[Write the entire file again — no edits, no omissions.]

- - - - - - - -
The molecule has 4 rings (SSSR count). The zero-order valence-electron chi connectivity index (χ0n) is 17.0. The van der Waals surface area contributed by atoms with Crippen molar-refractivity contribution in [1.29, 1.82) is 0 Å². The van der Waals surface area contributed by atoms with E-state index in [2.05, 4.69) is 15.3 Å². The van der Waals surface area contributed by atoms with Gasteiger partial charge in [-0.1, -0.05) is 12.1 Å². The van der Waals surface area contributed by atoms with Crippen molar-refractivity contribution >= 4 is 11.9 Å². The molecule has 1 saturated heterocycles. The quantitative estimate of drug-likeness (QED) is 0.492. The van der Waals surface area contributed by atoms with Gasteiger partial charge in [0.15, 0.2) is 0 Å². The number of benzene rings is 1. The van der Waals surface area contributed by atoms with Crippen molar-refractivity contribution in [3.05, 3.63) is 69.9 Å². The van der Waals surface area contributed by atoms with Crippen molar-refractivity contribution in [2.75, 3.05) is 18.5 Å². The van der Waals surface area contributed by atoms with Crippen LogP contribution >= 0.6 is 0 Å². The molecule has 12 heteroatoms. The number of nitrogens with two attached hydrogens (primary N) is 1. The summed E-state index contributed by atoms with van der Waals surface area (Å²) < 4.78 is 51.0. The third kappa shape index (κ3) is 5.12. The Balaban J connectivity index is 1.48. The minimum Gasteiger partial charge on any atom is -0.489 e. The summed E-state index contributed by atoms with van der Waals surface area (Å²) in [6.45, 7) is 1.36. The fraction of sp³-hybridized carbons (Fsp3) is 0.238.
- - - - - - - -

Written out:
The molecule has 4 rings (SSSR count). The zero-order valence-electron chi connectivity index (χ0n) is 17.0. The van der Waals surface area contributed by atoms with Crippen molar-refractivity contribution in [1.29, 1.82) is 0 Å². The van der Waals surface area contributed by atoms with E-state index in [2.05, 4.69) is 15.3 Å². The van der Waals surface area contributed by atoms with Gasteiger partial charge in [-0.1, -0.05) is 12.1 Å². The van der Waals surface area contributed by atoms with Crippen molar-refractivity contribution >= 4 is 11.9 Å². The molecule has 1 saturated heterocycles. The quantitative estimate of drug-likeness (QED) is 0.492. The van der Waals surface area contributed by atoms with Gasteiger partial charge in [0.15, 0.2) is 0 Å². The number of benzene rings is 1. The van der Waals surface area contributed by atoms with Crippen molar-refractivity contribution in [3.05, 3.63) is 69.9 Å². The van der Waals surface area contributed by atoms with Crippen molar-refractivity contribution in [2.75, 3.05) is 18.5 Å². The van der Waals surface area contributed by atoms with Crippen LogP contribution >= 0.6 is 0 Å². The molecule has 12 heteroatoms. The number of nitrogens with two attached hydrogens (primary N) is 1. The summed E-state index contributed by atoms with van der Waals surface area (Å²) < 4.78 is 51.0. The third kappa shape index (κ3) is 5.12. The Balaban J connectivity index is 1.48. The minimum Gasteiger partial charge on any atom is -0.489 e. The summed E-state index contributed by atoms with van der Waals surface area (Å²) in [6.45, 7) is 1.36. The fraction of sp³-hybridized carbons (Fsp3) is 0.238.